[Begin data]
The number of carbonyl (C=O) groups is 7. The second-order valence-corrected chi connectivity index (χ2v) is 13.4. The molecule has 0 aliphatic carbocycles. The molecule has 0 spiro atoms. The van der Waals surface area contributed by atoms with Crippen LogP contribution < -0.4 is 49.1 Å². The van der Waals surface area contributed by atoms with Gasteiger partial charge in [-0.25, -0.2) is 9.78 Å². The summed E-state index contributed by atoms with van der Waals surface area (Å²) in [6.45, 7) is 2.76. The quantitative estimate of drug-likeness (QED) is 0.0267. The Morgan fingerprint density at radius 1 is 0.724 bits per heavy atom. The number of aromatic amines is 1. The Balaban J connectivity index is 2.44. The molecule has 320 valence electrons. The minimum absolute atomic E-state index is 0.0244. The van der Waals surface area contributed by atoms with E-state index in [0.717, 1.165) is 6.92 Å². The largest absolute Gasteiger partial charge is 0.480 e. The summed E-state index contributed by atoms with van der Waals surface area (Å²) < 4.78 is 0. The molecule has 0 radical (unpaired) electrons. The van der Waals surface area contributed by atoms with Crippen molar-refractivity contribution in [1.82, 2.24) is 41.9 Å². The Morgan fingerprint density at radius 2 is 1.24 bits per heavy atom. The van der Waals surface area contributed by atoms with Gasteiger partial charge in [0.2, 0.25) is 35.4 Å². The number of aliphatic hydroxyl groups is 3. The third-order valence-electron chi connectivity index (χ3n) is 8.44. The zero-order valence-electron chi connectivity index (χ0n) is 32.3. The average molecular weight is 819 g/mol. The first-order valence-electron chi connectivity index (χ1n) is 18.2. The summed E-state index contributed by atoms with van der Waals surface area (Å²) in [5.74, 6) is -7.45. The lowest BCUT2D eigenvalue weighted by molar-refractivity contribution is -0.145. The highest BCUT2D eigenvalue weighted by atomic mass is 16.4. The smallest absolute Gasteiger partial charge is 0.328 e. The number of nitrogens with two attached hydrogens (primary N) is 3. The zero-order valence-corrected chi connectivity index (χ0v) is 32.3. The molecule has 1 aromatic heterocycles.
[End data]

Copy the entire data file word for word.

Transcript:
The number of carbonyl (C=O) groups is 7. The second-order valence-corrected chi connectivity index (χ2v) is 13.4. The molecule has 0 aliphatic carbocycles. The molecule has 0 spiro atoms. The van der Waals surface area contributed by atoms with Crippen LogP contribution < -0.4 is 49.1 Å². The van der Waals surface area contributed by atoms with Gasteiger partial charge in [-0.25, -0.2) is 9.78 Å². The summed E-state index contributed by atoms with van der Waals surface area (Å²) in [6.45, 7) is 2.76. The quantitative estimate of drug-likeness (QED) is 0.0267. The Morgan fingerprint density at radius 1 is 0.724 bits per heavy atom. The number of aromatic amines is 1. The Balaban J connectivity index is 2.44. The molecule has 320 valence electrons. The minimum absolute atomic E-state index is 0.0244. The van der Waals surface area contributed by atoms with E-state index in [0.717, 1.165) is 6.92 Å². The largest absolute Gasteiger partial charge is 0.480 e. The summed E-state index contributed by atoms with van der Waals surface area (Å²) < 4.78 is 0. The molecule has 0 radical (unpaired) electrons. The van der Waals surface area contributed by atoms with Crippen molar-refractivity contribution in [1.82, 2.24) is 41.9 Å². The Morgan fingerprint density at radius 2 is 1.24 bits per heavy atom. The van der Waals surface area contributed by atoms with Gasteiger partial charge in [0.2, 0.25) is 35.4 Å². The number of aliphatic hydroxyl groups is 3. The third-order valence-electron chi connectivity index (χ3n) is 8.44. The zero-order valence-electron chi connectivity index (χ0n) is 32.3. The average molecular weight is 819 g/mol. The first-order valence-electron chi connectivity index (χ1n) is 18.2. The summed E-state index contributed by atoms with van der Waals surface area (Å²) in [5.74, 6) is -7.45. The lowest BCUT2D eigenvalue weighted by molar-refractivity contribution is -0.145. The highest BCUT2D eigenvalue weighted by atomic mass is 16.4. The smallest absolute Gasteiger partial charge is 0.328 e. The number of nitrogens with two attached hydrogens (primary N) is 3. The zero-order valence-corrected chi connectivity index (χ0v) is 32.3. The molecule has 1 aromatic heterocycles.